Felecia Boone

By Emily Christensen

Growing up, Felecia Boone ’93 regularly found herself in situations where she was “one of only a few.” As a child, she attended a Missouri Synod Lutheran school in Minneapolis where she was in the minority. In her years at Wartburg there were always fewer than 50 American multicultural students on campus. As a junior, the Spanish major spent a year studying in Madrid, Spain, an experience Boone classified as fantastic overall but began with her first time facing blatant racism head-on as she and her roommate sought housing accommodations.

In response to a racially charged event on campus, Boone said the college brought in a speaker who could talk with authority about culture, race, and being black in a small Iowa community.

“These are more popular now, but we also did a privilege walk, and that was powerful,” she said. “It was probably the first time I heard someone talk about white privilege and what that is.”

These early experiences, though Boone didn’t realize it at the time, would play a significant role in her later work as an advocate for diversity, equity, and inclusion in Hennepin County, Minnesota, and the ELCA church body.

Today, Boone works in the county’s Diversity, Equity and Inclusion Division.  

“We believe diversity, equity, and inclusion is not an online training; you need to be in the room with folks and see each other and talk to each other and experience each other’s stories for that to be effective,” Boone said, adding that topics vary from the county’s nondiscrimination and respectful workplace policy to how to have conversations about race and racism.

Boone also is trying to effect change in her church community. She was elected to the Minneapolis Area Synod Council about five years ago and currently serves as vice president.

Her focus for the coming four years will be to improve equity and inclusivity within the church. According to a 2015 report from Pew Research Center, 96 percent of all ELCA church members are white, the highest of any U.S. religious group. And this study comes 27 years after the ELCA set a goal of increasing minority membership to at least 10 percent by 1998. In 1993, the church released Freed in Christ: Race, Ethnicity, and Culture, a social statement expressing the ELCA’s calling to celebrate culture and ethnicity.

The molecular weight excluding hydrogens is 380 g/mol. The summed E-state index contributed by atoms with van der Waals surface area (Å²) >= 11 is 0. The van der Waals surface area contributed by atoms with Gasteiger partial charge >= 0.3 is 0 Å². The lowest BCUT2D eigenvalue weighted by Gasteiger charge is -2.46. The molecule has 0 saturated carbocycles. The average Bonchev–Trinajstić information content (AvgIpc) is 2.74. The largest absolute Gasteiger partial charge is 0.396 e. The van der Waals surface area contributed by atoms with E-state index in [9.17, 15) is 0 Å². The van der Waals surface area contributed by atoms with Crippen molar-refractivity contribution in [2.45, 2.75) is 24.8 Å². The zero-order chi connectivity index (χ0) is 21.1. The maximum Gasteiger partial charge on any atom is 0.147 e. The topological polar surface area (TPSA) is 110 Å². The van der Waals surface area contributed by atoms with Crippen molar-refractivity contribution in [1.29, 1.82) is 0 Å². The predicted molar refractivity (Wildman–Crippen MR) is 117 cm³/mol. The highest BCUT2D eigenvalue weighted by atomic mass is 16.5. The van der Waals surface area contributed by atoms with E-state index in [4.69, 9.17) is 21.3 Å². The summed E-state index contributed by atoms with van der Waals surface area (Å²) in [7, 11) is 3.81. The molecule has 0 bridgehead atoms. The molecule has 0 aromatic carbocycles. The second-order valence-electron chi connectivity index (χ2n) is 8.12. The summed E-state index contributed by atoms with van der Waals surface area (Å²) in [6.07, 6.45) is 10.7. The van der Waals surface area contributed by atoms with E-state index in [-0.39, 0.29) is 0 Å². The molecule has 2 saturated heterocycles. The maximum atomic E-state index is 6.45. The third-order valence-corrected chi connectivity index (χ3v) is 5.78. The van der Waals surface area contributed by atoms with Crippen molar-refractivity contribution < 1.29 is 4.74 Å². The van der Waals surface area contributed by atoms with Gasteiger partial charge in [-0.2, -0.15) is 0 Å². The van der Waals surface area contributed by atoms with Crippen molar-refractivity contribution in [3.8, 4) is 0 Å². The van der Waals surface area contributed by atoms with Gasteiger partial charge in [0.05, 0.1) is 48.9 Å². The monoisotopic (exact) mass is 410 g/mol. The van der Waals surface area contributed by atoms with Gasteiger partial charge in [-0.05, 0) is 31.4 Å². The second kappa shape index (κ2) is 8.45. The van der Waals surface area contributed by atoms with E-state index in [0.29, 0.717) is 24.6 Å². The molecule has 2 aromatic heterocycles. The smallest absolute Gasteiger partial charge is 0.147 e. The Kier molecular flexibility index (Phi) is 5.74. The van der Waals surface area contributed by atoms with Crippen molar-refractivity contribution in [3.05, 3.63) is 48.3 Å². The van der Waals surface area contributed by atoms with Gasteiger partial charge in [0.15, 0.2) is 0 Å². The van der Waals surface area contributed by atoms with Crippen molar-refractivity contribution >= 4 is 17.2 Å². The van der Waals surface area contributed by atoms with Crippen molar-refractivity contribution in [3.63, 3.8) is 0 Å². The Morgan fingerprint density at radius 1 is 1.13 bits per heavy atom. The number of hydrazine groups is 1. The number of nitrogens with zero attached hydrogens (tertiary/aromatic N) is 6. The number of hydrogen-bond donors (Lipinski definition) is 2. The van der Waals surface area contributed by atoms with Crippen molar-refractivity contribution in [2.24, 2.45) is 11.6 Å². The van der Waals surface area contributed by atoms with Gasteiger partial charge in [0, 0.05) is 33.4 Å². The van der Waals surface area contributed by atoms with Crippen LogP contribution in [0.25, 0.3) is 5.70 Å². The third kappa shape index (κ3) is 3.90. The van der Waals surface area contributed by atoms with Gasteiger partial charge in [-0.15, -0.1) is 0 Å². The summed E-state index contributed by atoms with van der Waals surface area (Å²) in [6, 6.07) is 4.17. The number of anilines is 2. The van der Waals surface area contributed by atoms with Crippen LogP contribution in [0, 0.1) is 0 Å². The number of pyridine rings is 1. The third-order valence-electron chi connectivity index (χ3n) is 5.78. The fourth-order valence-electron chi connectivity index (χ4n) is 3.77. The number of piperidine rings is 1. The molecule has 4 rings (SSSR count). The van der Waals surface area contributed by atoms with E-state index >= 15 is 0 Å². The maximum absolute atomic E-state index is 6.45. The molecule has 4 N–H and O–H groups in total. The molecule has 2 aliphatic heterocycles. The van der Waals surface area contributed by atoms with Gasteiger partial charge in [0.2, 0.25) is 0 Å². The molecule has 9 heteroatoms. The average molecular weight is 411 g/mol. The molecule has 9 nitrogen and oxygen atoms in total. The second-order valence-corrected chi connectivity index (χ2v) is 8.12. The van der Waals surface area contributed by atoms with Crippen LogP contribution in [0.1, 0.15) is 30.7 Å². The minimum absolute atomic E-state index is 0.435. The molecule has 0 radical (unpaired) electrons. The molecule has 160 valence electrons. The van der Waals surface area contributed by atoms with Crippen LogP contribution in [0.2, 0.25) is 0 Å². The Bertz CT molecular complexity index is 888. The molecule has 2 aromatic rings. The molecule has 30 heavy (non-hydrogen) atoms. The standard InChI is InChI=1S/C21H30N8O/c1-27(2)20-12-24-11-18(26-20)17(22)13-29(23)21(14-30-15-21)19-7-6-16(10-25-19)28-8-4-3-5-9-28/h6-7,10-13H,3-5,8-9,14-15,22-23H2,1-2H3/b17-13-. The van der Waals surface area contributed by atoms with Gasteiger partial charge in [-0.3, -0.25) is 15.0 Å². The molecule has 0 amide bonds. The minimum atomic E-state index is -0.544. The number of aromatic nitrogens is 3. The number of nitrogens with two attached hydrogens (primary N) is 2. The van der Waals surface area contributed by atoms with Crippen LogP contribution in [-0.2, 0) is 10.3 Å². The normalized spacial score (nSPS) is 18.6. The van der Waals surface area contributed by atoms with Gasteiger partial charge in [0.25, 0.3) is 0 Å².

“Knowing that one of Bishop (Ann) Svennungsen’s commitments is to racial equity, I knew this would be a good time to make some movements on those fronts,” she said. “We have to take a hard look at our system and what it is that keeps this denomination in the U.S. so white when Protestantism is increasingly becoming more brown outside of the U.S.”

In Boone’s synod, a Unite Table was formed in 2012 in an attempt to bring together people who can foster conversations about diversity, equity, and inclusion in the church as well as work toward producing and implementing action plans that could improve each of those areas over time. The executive committee also has requested each of the synod’s 145 congregations identify a racial justice coordinator; 50 already have done so. The synod has a congregational organizer for racial justice who is working with the remaining churches.

“People are learning how to have this conversation with a biblical basis, and I’m feeling hopeful. Our churches are engaging in using the Intercultural Development Inventory to figure out where they are at culturally, what are the things that are getting in the way of being culturally diverse — and that goes beyond race — and what is the work we need to do to become more culturally competent as the church. I am hoping that out of our synod we can do something that can be a model for the rest of the church.

“The church is supposed to be a soft place to land, not fluffy, but soft when you are dealing with adverse conditions. Yes, we need to be challenged, but in my day-to-day, if I am facing this, I want the church to be the one place I am not fighting this fight. That is what drives me.”